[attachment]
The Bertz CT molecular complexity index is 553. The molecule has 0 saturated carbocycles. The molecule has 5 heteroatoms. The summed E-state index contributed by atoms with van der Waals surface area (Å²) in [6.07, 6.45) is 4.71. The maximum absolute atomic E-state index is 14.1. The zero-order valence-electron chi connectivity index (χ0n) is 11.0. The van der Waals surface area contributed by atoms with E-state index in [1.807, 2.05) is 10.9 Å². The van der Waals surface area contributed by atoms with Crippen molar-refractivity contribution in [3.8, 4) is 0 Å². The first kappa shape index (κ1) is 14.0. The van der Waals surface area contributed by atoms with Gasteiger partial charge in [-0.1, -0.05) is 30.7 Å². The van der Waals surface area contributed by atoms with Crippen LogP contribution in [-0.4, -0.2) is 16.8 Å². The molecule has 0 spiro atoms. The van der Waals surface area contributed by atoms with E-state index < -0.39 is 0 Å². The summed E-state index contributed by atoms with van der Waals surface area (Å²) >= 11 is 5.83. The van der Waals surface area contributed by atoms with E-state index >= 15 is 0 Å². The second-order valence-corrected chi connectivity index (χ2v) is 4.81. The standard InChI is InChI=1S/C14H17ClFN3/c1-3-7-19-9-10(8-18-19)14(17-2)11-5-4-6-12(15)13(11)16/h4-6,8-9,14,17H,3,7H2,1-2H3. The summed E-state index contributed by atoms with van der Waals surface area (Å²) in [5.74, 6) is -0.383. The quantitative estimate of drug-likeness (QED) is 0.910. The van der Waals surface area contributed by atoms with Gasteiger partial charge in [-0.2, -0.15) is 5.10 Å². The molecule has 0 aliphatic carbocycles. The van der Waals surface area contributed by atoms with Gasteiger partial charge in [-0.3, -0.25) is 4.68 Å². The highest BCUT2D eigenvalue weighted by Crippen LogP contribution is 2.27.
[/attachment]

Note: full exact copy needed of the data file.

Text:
The Bertz CT molecular complexity index is 553. The molecule has 0 saturated carbocycles. The molecule has 5 heteroatoms. The summed E-state index contributed by atoms with van der Waals surface area (Å²) in [6.07, 6.45) is 4.71. The maximum absolute atomic E-state index is 14.1. The zero-order valence-electron chi connectivity index (χ0n) is 11.0. The van der Waals surface area contributed by atoms with E-state index in [1.807, 2.05) is 10.9 Å². The van der Waals surface area contributed by atoms with Crippen molar-refractivity contribution in [3.8, 4) is 0 Å². The first kappa shape index (κ1) is 14.0. The van der Waals surface area contributed by atoms with Gasteiger partial charge in [-0.1, -0.05) is 30.7 Å². The van der Waals surface area contributed by atoms with Crippen LogP contribution in [-0.4, -0.2) is 16.8 Å². The molecule has 0 spiro atoms. The van der Waals surface area contributed by atoms with E-state index < -0.39 is 0 Å². The summed E-state index contributed by atoms with van der Waals surface area (Å²) >= 11 is 5.83. The van der Waals surface area contributed by atoms with E-state index >= 15 is 0 Å². The second-order valence-corrected chi connectivity index (χ2v) is 4.81. The standard InChI is InChI=1S/C14H17ClFN3/c1-3-7-19-9-10(8-18-19)14(17-2)11-5-4-6-12(15)13(11)16/h4-6,8-9,14,17H,3,7H2,1-2H3. The summed E-state index contributed by atoms with van der Waals surface area (Å²) in [5.74, 6) is -0.383. The quantitative estimate of drug-likeness (QED) is 0.910. The van der Waals surface area contributed by atoms with Gasteiger partial charge in [-0.2, -0.15) is 5.10 Å². The molecule has 0 aliphatic carbocycles. The van der Waals surface area contributed by atoms with Gasteiger partial charge in [-0.3, -0.25) is 4.68 Å². The highest BCUT2D eigenvalue weighted by Crippen LogP contribution is 2.27.